Now What?

by Sarah Wu

Photograph courtesy of Noor Nassar

 SPLASH is over. If you were looking to find a new group to join, it’s more than likely that you signed up for 20 different clubs, from a cappella and knitting to debate and dance. The trouble now is narrowing down your options. Here’s the Buzz’s guide to finding your (almost perfect) fit, whether you’re a freshman, a transfer student or an upperclassman looking for your passion.

 

Make a list of what you signed up for. Now cross off anything you were never genuinely interested in but were pressured into by some overly enthusiastic upperclassman waving a sign or wearing a very cool t-shirt. Hopefully, this will help you find a few clubs that would be a good fit.

 

Goals. No, not #goals—think about what goals you have for yourself. These could be enhancing your academic skillsets, trying something completely out of your comfort zone or making new friends. Some clubs fall under the academic category, while others are purely for learning a skill unrelated to your major.

 

Remember—you can always use the skills you learn in a seemingly unrelated club. Boston University has over 400 student organizations, and if you didn’t find something you like at SPLASH, you can apply to start your own student organization. Cultural, comedy, global initiatives, philanthropy, religious and vocal and music are just a few of the categories that these organizations fall under.

 

One category that is often forgotten is the Residence Hall Association (RHA). Each dorm or cluster of dorms has its own group responsible for enhancing undergraduate students’ experiences through events and programs. Events often happen on-site, so you won’t even have to leave your dorm to attend events.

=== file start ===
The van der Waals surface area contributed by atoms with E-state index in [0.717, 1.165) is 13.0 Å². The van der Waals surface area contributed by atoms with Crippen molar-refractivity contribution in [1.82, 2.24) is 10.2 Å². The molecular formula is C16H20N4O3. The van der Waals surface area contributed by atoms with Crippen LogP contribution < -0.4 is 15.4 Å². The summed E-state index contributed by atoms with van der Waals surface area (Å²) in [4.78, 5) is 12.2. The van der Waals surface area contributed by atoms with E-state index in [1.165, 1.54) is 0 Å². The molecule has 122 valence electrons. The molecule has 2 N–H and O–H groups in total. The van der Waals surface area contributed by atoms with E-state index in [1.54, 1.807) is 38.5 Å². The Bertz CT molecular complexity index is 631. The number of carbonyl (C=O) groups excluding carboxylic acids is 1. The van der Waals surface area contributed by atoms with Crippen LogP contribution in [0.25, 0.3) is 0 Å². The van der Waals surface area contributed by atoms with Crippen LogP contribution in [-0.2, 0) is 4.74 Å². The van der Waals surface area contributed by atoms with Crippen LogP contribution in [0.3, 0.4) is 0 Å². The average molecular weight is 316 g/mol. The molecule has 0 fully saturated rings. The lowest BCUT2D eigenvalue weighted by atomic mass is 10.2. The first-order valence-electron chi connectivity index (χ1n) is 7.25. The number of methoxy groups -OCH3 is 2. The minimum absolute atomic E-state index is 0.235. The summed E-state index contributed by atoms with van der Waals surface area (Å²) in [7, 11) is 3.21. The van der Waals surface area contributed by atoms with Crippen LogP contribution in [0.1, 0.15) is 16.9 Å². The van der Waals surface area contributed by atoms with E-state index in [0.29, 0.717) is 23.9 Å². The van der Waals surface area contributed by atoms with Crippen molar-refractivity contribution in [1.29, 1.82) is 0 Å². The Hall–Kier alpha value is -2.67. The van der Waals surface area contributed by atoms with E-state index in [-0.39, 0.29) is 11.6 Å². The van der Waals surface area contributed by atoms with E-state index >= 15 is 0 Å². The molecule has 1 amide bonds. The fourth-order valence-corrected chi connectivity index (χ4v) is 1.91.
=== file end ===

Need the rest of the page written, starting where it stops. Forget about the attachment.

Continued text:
If you’re looking to gain leadership and management experience, you can run for executive council positions.

 

Time commitment. Some groups require auditions and others don’t require attendance at events at all. Some clubs are very much open—come when you can, no pressure. The real question to ask yourself is how much time you want to dedicate to extracurriculars. If you like to keep busy, choose a more active club, and if you just want to get out of your dorm room every once in a while, choose an organization that lets you customize your experience.

 

The people. Think about whom you met at SPLASH—did they seem welcoming and passionate about their organizations? This can definitely translate into the environment of the group.

 

Talk to upperclassmen. Just like how you’d go to your siblings for advice when you were at home, you should get advice from other students. You can get more genuine reactions from people when they don’t have the recruitment pressure from SPLASH. You may be an upperclassman yourself, in which case you should talk to your friends and see if they’ve come across anything that has changed their college experiences.

 

A few things to keep in mind. Not everyone finds their perfect fit the first time around. You may lose interest in one club but attend an event for another and want to join instantly. Some people like to concentrate all their time into one organization, while others like to have a little of bit of this, a little bit of that.

 

We all have different interests. Sometimes, we are interested in something and find out we are absolutely horrible at it, and sometimes we have underlying talents for things we hate. Don’t let this dissuade you from trying something out for a few months. Students have joined these organizations for a reason, so it might just take time. College is often referred to as some of the best years of your life, and a lot of that experience stems on how you spend your time outside the classroom.

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